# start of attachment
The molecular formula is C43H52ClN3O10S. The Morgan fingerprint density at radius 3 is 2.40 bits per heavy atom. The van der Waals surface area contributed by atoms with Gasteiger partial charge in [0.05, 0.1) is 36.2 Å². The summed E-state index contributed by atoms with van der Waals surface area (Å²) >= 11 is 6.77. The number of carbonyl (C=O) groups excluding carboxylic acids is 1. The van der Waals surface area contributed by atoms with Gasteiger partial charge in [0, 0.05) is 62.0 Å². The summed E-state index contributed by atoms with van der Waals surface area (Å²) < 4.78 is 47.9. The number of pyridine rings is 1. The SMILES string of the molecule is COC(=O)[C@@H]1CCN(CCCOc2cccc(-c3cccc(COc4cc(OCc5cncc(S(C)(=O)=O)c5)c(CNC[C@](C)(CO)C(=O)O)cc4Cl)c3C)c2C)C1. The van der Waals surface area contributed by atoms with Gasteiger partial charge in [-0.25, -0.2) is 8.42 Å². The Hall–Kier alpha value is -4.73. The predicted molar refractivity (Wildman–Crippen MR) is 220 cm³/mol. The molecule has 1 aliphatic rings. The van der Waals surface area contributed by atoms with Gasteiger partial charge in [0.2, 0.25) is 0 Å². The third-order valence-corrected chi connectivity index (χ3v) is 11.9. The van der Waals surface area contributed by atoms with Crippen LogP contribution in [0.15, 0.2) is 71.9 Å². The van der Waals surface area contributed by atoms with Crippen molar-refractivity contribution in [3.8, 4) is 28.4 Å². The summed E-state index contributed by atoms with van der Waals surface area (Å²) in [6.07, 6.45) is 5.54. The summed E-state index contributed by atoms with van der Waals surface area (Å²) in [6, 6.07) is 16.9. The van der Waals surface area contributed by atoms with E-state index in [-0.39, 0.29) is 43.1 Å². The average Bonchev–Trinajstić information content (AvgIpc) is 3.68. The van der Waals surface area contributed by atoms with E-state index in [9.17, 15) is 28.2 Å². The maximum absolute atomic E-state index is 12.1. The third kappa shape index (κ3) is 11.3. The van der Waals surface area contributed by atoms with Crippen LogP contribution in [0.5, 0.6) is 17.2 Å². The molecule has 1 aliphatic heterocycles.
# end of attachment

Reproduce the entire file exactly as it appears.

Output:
The molecular formula is C43H52ClN3O10S. The Morgan fingerprint density at radius 3 is 2.40 bits per heavy atom. The van der Waals surface area contributed by atoms with Gasteiger partial charge in [0.05, 0.1) is 36.2 Å². The summed E-state index contributed by atoms with van der Waals surface area (Å²) >= 11 is 6.77. The number of carbonyl (C=O) groups excluding carboxylic acids is 1. The van der Waals surface area contributed by atoms with Gasteiger partial charge in [0, 0.05) is 62.0 Å². The summed E-state index contributed by atoms with van der Waals surface area (Å²) < 4.78 is 47.9. The number of pyridine rings is 1. The SMILES string of the molecule is COC(=O)[C@@H]1CCN(CCCOc2cccc(-c3cccc(COc4cc(OCc5cncc(S(C)(=O)=O)c5)c(CNC[C@](C)(CO)C(=O)O)cc4Cl)c3C)c2C)C1. The van der Waals surface area contributed by atoms with Gasteiger partial charge in [-0.25, -0.2) is 8.42 Å². The Hall–Kier alpha value is -4.73. The predicted molar refractivity (Wildman–Crippen MR) is 220 cm³/mol. The molecule has 1 aliphatic rings. The van der Waals surface area contributed by atoms with Gasteiger partial charge in [0.2, 0.25) is 0 Å². The third-order valence-corrected chi connectivity index (χ3v) is 11.9. The van der Waals surface area contributed by atoms with Crippen LogP contribution in [0.15, 0.2) is 71.9 Å². The van der Waals surface area contributed by atoms with Crippen molar-refractivity contribution in [3.8, 4) is 28.4 Å². The summed E-state index contributed by atoms with van der Waals surface area (Å²) in [6.07, 6.45) is 5.54. The summed E-state index contributed by atoms with van der Waals surface area (Å²) in [6, 6.07) is 16.9. The van der Waals surface area contributed by atoms with E-state index in [-0.39, 0.29) is 43.1 Å². The average Bonchev–Trinajstić information content (AvgIpc) is 3.68. The van der Waals surface area contributed by atoms with E-state index in [9.17, 15) is 28.2 Å². The maximum absolute atomic E-state index is 12.1. The third kappa shape index (κ3) is 11.3. The van der Waals surface area contributed by atoms with Crippen LogP contribution in [0.5, 0.6) is 17.2 Å². The molecule has 1 aliphatic heterocycles.